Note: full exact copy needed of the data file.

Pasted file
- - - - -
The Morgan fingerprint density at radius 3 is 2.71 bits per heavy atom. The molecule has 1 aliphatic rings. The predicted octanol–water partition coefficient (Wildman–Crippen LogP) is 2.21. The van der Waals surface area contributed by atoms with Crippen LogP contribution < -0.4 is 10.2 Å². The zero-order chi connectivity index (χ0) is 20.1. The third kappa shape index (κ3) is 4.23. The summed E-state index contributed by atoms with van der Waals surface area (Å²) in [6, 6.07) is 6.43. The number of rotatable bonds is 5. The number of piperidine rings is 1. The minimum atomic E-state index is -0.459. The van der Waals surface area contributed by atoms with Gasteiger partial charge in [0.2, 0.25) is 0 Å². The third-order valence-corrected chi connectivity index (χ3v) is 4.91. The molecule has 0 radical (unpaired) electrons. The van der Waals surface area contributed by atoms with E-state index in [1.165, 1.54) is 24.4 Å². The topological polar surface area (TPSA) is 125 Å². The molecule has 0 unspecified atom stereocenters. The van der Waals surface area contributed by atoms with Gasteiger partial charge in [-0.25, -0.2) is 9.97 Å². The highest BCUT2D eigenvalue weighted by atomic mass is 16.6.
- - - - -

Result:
The Morgan fingerprint density at radius 3 is 2.71 bits per heavy atom. The molecule has 1 aliphatic rings. The predicted octanol–water partition coefficient (Wildman–Crippen LogP) is 2.21. The van der Waals surface area contributed by atoms with Crippen LogP contribution < -0.4 is 10.2 Å². The zero-order chi connectivity index (χ0) is 20.1. The third kappa shape index (κ3) is 4.23. The summed E-state index contributed by atoms with van der Waals surface area (Å²) in [6, 6.07) is 6.43. The number of rotatable bonds is 5. The number of piperidine rings is 1. The minimum atomic E-state index is -0.459. The van der Waals surface area contributed by atoms with Gasteiger partial charge in [0.2, 0.25) is 0 Å². The third-order valence-corrected chi connectivity index (χ3v) is 4.91. The molecule has 0 radical (unpaired) electrons. The van der Waals surface area contributed by atoms with E-state index in [1.165, 1.54) is 24.4 Å². The topological polar surface area (TPSA) is 125 Å². The molecule has 0 unspecified atom stereocenters. The van der Waals surface area contributed by atoms with Gasteiger partial charge in [-0.25, -0.2) is 9.97 Å². The highest BCUT2D eigenvalue weighted by atomic mass is 16.6.